¶5. Lahmann and Hallmon were married in Sullivan, Missouri on September 6, 1980. Their union produced two children, Scott Andrew Lahmann and Kelly Lynn Lahmann. After irreconcilable differences arose between them, the couple separated and were divorced on January 26, 1987. The divorce decree provided that Hallmon would have full custody, care and control of the minor children and that Lahmann was to have visitation with his children on every other weekend beginning February 6, 1987. The only restriction on the visitation was that Lahmann was not to remove the children from the State of Mississippi without court approval. The divorce decree also required that Lahmann pay as child support the sum of $150.00 per week commencing January 30, 1987.

¶6. With the exception of $125.00 paid in 1989, Lahmann paid absolutely no child support from at least 1988, a year after the divorce, until 1996 when criminal proceedings were instituted against him in Missouri, his present state of residence, at the urging of Hallmon. Lahmann does not dispute that the child support was not paid. During this period of time, specifically in 1992, 1993, 1994 and 1995, Lahmann spent, according to his tax returns, a net of $17,848.07 on his show horses. He characterized this as a business that took time to show profit. However, it is clear that in 1992, he spent $2,188.00 with zero income. In 1993, he spent $3,334.63 with zero income. In 1994, he spent $7,143.54, although he did report $1,117.22 in income. In 1995, he spent $7,399.71, and he reported income of $1,189.00. This adds up to $2,307.22 as income for four years while he was in this business and $20,155.29 in expenditures, making for quite an unsuccessful business. It is also important to note that during this time, Lahmann did not pay one dime to support his children and totally ignored the requirements of the Decree of Divorce.

¶7. In December of 1995, criminal proceedings for non-support were instituted in Missouri at Hallmon's urging. At least by January 25, 1996, he was aware that Hallmon was seeking support from him for the parties' two children. It was at this time that Lahmann received a phone call from the Sheriff's Department in Washington County, Missouri, and was told that there was a warrant for his arrest for non-payment of support, and was asked to turn himself in at the Sheriff's office. He did so, was jailed, and posted bond. After hiring an attorney, Lahmann reached a plea agreement with the district in which he pleaded guilty and was ordered to pay $5,000.00 immediately plus $300.00 a month for nine months. On the tenth month, Lahmann was ordered to pay the current support plus fifty percent (50%) of amount in arrearage until the Mississippi support order could be modified. In order to meet the terms of the Missouri sentence, Lahmann had to return to the Chancery Court of the First District of Panola County, Mississippi, to have his current support modified. He stated at the trial that because he was forced to return to court, he should have his visitation rights enforced at the same time.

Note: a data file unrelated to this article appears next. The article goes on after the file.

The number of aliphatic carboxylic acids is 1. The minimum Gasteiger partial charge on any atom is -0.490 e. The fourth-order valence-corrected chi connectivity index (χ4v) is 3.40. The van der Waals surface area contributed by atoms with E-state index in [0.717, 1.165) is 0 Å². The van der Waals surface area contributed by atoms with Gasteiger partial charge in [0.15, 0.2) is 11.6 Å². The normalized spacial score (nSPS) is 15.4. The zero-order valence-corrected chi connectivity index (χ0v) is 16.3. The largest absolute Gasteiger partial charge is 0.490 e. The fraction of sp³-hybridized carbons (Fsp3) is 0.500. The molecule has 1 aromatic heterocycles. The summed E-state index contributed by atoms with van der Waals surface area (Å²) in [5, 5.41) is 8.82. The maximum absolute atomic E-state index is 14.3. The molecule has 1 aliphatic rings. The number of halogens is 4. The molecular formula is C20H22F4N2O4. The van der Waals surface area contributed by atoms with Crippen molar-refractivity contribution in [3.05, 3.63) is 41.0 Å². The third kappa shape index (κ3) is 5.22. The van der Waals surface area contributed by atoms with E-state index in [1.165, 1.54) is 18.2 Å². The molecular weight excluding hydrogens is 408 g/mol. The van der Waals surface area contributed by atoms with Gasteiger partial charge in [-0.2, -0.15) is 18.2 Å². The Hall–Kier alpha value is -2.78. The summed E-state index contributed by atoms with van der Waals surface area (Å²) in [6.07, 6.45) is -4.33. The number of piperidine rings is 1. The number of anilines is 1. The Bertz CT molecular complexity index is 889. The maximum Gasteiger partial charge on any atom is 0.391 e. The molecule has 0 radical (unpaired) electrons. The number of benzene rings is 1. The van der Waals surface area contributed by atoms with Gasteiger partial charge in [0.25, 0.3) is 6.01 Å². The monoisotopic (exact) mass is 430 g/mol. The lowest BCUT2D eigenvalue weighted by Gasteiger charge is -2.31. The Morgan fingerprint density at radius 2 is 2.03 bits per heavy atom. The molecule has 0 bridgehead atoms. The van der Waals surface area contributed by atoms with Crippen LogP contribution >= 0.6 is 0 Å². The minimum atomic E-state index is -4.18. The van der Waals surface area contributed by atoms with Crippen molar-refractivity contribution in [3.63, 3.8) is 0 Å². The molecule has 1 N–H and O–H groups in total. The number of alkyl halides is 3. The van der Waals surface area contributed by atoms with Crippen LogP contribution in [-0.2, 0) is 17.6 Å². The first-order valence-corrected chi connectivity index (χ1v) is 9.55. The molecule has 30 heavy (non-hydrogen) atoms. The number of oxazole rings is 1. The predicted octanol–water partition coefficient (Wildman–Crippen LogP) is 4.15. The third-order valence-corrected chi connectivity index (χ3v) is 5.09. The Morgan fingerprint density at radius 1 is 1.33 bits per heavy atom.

ΒΆ8. In July of 1996, subsequent to the Missouri criminal proceedings, Lahmann moved to Climax Springs, another town in Missouri located in the Lake of the Ozarks area. At the time of the trial, Lahmann and his new wife were living in a trailer and he was working two nights a week singing in night clubs, for which he testified he was earning $75.00 per night. Lahmann testified at trial that he was engaged in no other gainful employment and had no construction jobs. However, Lahmann's new wife testified that in addition to singing he ...